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Last updated: April 7, 2009 6:01 pm
Alexei Miller, Gazprom’s chief executive, had long warned Eni that he would be exercising his right to buy the asset, but concerns over whether the Russian company would be able to come up with the financing created the possibility that the purchase would have to be delayed.
Gazprom has been struggling under the weight of the global financial crisis, the drop in the value of the rouble, the collapse in oil and gas prices and the decline in gas demand from Europe, its most important market.
But the company has a strong ally in the Kremlin, for which it is the strategically most important company.
Gazprom Neft, its oil arm, is seen as an asset Russia was reluctant to give up.
Paolo Scaroni, chief executive of Eni, said in an interview on Monday: “I always said I wanted to keep it. What I didn’t like was the grey area, the possibility of payment in kind or a delay.”
He added that it was not a big surprise that Gazprom was able to come up with the financing because Gazprom Neft was the “crème de la crème” of the Russian oil business with the 1m barrels it produces each day being relatively cheap to extract and the company paying dividends.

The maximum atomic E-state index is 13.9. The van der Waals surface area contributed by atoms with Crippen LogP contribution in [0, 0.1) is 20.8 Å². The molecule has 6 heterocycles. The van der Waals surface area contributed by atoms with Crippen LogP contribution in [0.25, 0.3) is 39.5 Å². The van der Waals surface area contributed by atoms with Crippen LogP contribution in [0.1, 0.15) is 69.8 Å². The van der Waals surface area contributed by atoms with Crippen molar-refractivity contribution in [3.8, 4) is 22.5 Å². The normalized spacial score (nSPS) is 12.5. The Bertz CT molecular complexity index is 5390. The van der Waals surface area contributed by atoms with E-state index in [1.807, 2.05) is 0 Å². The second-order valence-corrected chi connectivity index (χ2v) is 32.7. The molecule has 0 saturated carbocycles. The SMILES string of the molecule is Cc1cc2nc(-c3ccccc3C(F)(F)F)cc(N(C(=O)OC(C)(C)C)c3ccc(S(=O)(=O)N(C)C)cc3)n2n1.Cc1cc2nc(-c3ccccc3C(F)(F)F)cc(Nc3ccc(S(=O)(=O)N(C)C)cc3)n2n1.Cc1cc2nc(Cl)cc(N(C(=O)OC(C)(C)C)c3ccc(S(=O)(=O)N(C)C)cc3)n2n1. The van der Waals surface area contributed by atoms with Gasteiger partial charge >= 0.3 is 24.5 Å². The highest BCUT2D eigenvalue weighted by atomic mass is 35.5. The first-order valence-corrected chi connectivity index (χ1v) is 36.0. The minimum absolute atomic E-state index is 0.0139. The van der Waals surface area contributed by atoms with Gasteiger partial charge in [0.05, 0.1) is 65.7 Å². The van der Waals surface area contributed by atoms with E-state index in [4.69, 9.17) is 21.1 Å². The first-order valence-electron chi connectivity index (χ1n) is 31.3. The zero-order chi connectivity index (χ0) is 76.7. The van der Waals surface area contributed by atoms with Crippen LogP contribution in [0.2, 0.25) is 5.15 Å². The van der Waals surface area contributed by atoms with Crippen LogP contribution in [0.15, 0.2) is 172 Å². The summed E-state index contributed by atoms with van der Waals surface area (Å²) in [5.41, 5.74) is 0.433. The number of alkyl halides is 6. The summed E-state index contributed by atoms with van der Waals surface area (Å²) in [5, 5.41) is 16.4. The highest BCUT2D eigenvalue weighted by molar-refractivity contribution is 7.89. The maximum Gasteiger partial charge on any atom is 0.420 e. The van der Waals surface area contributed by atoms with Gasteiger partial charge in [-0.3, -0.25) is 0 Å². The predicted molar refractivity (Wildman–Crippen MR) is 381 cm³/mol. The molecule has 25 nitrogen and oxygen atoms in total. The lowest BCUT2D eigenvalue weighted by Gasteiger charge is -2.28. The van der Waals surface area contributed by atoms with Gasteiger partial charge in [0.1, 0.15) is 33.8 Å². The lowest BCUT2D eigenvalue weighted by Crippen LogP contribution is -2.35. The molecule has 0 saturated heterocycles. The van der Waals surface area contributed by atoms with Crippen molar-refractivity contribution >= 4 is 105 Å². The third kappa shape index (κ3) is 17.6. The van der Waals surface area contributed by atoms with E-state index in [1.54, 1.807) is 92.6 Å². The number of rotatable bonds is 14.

“It’s not very big money, $4.2bn,” he said.
For Eni, it means the company will be able to reduce some of its €18bn ($23.9bn) debt as it continues its aggressive capital expenditure programme.
Eni bought the 20 per cent stake in Gazprom Neft at auction in 2007 following the dismantling of Yukos, which had owned the assets until it was nationalised and its politically ambitious chief executive was imprisoned on charges of tax evasion.
Gazprom gained the right to buy back the stake within two years.
The $4.2bn price tag is equal to the price Eni paid, plus interest.
Gazprom will also exercise its option to buy a majority stake in gas assets acquired by Enel and Eni after the collapse of Yukos.
Fulvio Conti, chief executive of Enel, said that the deal would be signed this month.
Investors had been worried that Eni would have faced difficulties continuing to pay its dividend without going into further debt had the cash injection from Gazprom failed to materialise.
Analysts at Sanford Bernstein, the financial services group, said in a recent report: “Eni already has the highest leverage of any of the majors, and therefore the company may struggle to increase debt without putting its credit rating at risk.”
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